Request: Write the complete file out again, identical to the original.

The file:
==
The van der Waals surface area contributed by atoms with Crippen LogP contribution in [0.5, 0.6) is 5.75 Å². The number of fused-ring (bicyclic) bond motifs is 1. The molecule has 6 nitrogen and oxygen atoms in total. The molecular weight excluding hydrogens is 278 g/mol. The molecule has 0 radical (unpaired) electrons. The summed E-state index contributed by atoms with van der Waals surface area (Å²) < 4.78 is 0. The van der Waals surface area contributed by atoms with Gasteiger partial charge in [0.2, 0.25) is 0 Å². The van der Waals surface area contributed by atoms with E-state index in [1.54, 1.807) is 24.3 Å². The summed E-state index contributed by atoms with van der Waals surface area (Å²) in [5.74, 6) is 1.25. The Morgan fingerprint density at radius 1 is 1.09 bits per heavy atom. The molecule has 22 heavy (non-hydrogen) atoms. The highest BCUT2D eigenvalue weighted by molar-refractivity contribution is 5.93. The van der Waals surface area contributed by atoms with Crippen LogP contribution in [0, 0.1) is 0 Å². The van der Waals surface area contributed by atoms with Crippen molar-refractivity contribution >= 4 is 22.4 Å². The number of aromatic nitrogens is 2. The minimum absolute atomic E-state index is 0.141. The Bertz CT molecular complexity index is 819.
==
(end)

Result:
The van der Waals surface area contributed by atoms with Crippen LogP contribution in [0.5, 0.6) is 5.75 Å². The number of fused-ring (bicyclic) bond motifs is 1. The molecule has 6 nitrogen and oxygen atoms in total. The molecular weight excluding hydrogens is 278 g/mol. The molecule has 0 radical (unpaired) electrons. The summed E-state index contributed by atoms with van der Waals surface area (Å²) < 4.78 is 0. The van der Waals surface area contributed by atoms with Gasteiger partial charge in [0.2, 0.25) is 0 Å². The van der Waals surface area contributed by atoms with E-state index in [1.54, 1.807) is 24.3 Å². The summed E-state index contributed by atoms with van der Waals surface area (Å²) in [5.74, 6) is 1.25. The Morgan fingerprint density at radius 1 is 1.09 bits per heavy atom. The molecule has 22 heavy (non-hydrogen) atoms. The highest BCUT2D eigenvalue weighted by molar-refractivity contribution is 5.93. The van der Waals surface area contributed by atoms with Crippen LogP contribution in [0, 0.1) is 0 Å². The van der Waals surface area contributed by atoms with Crippen molar-refractivity contribution >= 4 is 22.4 Å². The number of aromatic nitrogens is 2. The minimum absolute atomic E-state index is 0.141. The Bertz CT molecular complexity index is 819.